Wednesday, April 15, 2009

Thoughts on the Photo Book Market from 5B4

There is an extremely well reasoned analysis of the challenges facing the photo book world at 5B4 today. Among many topics, it describes very accurately the price herding that goes on at Abebooks and elsewhere, highlights the impact "check off" collectors (those that are trying to get every book from Roth or Parr/Badger) have had on the market, and exposes the book signing racket. The link is here. Well worth your time.

2 comments:

QT Luong said...

Why are book signing "racket" ? Or did you mean "signed books" ? Now, I am sincerely curious, as a collector of photography, do you value artist signatures on prints, or are you indifferent to them ?

dlkcollection said...

I guess the distinction I was making when using the word "racket" was the difference between an admirer or fellow photographer wanting to get a signature for personal reasons and one who is simply getting the signature to increase the value of the book (the flipping on eBay scenario). I completely understand why inscribed volumes are worth more; it's the process of getting that signature that seems flawed.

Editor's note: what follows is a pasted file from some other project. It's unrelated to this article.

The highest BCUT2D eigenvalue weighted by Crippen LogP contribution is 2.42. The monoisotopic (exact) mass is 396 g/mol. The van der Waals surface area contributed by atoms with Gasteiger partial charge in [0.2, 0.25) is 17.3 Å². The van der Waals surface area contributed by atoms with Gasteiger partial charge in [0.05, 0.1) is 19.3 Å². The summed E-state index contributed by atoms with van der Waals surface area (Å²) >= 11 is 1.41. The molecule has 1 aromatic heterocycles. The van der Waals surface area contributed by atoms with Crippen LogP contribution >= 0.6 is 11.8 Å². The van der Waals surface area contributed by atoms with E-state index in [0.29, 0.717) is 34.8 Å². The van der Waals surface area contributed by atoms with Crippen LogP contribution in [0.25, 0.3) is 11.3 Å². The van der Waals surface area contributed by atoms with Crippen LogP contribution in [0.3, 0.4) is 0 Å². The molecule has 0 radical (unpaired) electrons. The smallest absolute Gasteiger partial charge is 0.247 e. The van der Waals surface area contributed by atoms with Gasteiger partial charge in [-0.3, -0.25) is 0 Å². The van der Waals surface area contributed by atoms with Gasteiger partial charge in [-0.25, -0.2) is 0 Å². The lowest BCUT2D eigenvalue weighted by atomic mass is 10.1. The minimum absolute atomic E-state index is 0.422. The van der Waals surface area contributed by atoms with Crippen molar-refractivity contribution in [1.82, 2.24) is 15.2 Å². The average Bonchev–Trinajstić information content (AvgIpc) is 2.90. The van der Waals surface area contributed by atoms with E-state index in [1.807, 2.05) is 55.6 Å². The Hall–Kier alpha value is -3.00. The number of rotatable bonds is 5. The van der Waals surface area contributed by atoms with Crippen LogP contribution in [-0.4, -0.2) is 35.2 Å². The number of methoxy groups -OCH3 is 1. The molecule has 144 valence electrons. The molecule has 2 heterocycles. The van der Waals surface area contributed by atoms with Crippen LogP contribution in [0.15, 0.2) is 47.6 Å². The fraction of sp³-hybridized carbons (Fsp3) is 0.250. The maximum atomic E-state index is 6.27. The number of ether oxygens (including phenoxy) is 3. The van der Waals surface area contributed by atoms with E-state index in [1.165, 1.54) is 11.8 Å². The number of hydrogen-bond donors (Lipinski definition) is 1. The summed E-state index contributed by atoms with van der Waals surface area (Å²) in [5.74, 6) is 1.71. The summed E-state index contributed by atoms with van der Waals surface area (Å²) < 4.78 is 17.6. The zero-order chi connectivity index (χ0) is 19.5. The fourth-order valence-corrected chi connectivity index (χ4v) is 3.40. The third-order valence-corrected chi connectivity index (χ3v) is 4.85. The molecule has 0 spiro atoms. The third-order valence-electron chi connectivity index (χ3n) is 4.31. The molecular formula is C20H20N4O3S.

Signatures in general likely deserve a post of their own, but overall, I would say that in terms of photographic prints, the value of a signature varies quite widely, because artists use their signatures in so many different ways. Some sign everything, some only sign "finished" prints, some sign prints as they go out the door, some sign almost nothing and use stamps or other watermarks. As you go back in time, there are less and less signatures. There are even differences in signatures (think Edward Weston full signature versus initials). For us as collectors, a signature is just one piece of the entire puzzle that determines value (condition, size, print date, process, who printed the image etc.). We are quite often very happy to get a vintage print without a signature. And we always mat out the signature anyway when we frame an item, so viewers are forced to judge the image on its own merits, not just hunting for who made it. So to answer your question directly, the signature is generally not our focus; its relevance comes long after we have determined our own opinion of the image itself.